- Strategies and tactics are commonly separate categories involved in establishing your marketing plan but they work closely together. This is effectively your approach to satisfying your objectives and which tools you plan to use. For example, create 4 short form blog articles with titles and technology keywords aimed at engaging and educating 40 year olds in Vancouver.
3 – Establish your keyword plan of attack!
It’s important to have an understanding of how well qualified prospects are discovering your business, both online and offline. If you’re using a content marketing strategy that’s tied into SEO you want to figure out your potential customer’s intention when searching for your business, service and product.
Fleshing out high opportunity keywords is a great way to improve your ROI for your content strategy and also develop themes and ideas for your content creation.
4 – Set up analytics & metrics
As data-driven marketers, we believe in measuring everything! The most successful marketing campaigns are informed by data. If you’re investing your time, energy and money into a content marketing strategy, please measure it! This will better inform future content and ensure you keep growing.
- Set up an analytics tool. We recommend Google Analytics. It’s free to use and has a massive community of users and troubleshooting network. It’s also catered to the largest search engine!
- Configure analytics. Create a dashboard that shows you metrics that matter. If one of your objectives was to increase traffic of 30-49 year old Vancouverites then set up your dashboard to show this – custom dashboards ensure you can see your data that matters right away rather than digging and filtering around for it. You should also filter out internal user IP addresses to make sure this isn’t confounding real customer data.
- Establish metrics. These are what you’re measuring on GA. Your success metrics are closely linked to your content marketing tactics.
Set your content creation machine in motion
1 – Plan your content
Your content should be informed by several different inputs. You should use both quantitative and qualitative data to inform your content production plan but don’t let perfect be the enemy of good, especially at the start of your campaign. You will have to experiment and trial different content, strategies and methods to figure out what works and what doesn’t. Experimentation, iteration and flexibility are vital to your success.
Some of the inputs you should factor into your content planning are:
- Previous content analytics data. What worked and what didn’t? Not only what had the most traffic but more importantly the most engagement and what converted into sales/leads.
- Content type. Are you writing a cornerstone article? A long form blog? Generally speaking, longer form content performs better for SEO but it may not be optimal for your audience.
- Topic, title and keywords. This applies even to video where search engines like YouTube rely on descriptions, titles and even keyword terms spoken in the video to sort, rank and show video content. Use your keywords you brainstormed above!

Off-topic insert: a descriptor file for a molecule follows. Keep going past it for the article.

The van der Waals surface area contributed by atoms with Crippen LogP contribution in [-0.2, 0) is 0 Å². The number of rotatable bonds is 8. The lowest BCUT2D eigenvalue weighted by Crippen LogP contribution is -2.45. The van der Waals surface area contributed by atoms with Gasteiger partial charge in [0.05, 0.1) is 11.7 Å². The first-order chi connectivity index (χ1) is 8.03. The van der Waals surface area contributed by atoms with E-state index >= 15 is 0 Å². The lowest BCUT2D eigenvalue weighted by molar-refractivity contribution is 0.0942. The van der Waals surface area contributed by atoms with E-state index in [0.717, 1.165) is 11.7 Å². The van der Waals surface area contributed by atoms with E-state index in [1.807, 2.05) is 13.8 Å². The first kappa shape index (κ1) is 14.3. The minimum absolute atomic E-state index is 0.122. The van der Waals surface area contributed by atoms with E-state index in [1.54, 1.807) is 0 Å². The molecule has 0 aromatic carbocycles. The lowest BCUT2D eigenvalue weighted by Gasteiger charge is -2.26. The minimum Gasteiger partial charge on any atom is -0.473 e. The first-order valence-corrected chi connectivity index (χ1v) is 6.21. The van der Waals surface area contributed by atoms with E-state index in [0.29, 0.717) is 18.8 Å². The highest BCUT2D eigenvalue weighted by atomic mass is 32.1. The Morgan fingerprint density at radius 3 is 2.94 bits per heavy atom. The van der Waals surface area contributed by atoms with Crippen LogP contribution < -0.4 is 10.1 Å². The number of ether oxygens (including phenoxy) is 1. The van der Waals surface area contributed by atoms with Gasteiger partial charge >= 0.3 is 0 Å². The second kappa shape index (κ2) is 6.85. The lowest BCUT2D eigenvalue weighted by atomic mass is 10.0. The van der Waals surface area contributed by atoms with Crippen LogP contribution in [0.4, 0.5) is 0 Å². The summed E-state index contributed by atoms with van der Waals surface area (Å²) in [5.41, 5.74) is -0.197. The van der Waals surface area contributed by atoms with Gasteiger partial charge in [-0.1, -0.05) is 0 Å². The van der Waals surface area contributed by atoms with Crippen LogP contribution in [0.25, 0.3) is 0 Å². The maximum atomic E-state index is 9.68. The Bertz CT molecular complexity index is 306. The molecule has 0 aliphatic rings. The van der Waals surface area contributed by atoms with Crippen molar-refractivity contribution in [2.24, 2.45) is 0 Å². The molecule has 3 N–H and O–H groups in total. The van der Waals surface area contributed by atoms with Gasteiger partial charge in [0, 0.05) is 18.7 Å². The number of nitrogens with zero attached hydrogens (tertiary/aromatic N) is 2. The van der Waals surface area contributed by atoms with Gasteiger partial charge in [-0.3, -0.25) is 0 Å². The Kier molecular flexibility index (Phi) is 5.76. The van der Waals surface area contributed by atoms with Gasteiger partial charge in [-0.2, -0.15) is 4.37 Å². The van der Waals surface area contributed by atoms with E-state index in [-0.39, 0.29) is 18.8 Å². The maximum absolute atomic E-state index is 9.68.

- Audience & voice/tone
- Competitive intelligence. Look at other competitors and industry websites and see what worked for them.
2 – Setup your editorial calendar
An editorial calendar is a great way to organize, optimize and automate your content “machine”. It helps your marketing team stay on the same page and ensures you squeeze every last drop from every piece of quality content you create by distributing it efficiently over multiple channels.
Your editorial calendar depends on several factors including the type, size and frequency of your created content as well as the size of your marketing team as well as content marketing budget and sales cycle.
3 – Get good at copy writing
Or hire a great copywriter or consultant. Writing exceptional, valuable copy is a skill. If you want to keep your visitors engaged with your writing you need to study how. If you don’t have the time or interest to write quality copy I highly recommend outsourcing as this is an essential component of your overall plan. Here are some copy writing tips to get you started:
- Research your article topic! The more informed the article is, with interesting quotes, citations and references to quality information, the more engaging it will be.
- Make it fascinating. Make your article visually appealing, entertaining, tell stories and even add some questions or controversy if it suits your industry.
- Inject your own brand tone and personality.
- Write great headlines.
- Make sure your message is clear and not complicated.
- Use samples. Link and use examples from blogs, articles and websites you admire. Use these as samples for your own copy.
- Focus on benefits.
4 – Optimize for conversions
Once you have completed and proof-read your article for grammar and scintillating copy you can go over once more to ensure it is in the best place to convert.
- Use your analytics data to see which CTA’s your visitors are most engaged by, where content is performing best (maybe your article should be placed on a different blog page on your site)
- Ensure higher conversion rates by interacting with your most engaged visitors (especially those commenting on your article)
- Place CTA’s in copy in strategic locations but don’t overuse as this may dissuade or annoy your visitors. Heatmaps can work very well to figure out optimal locations to place CTA’s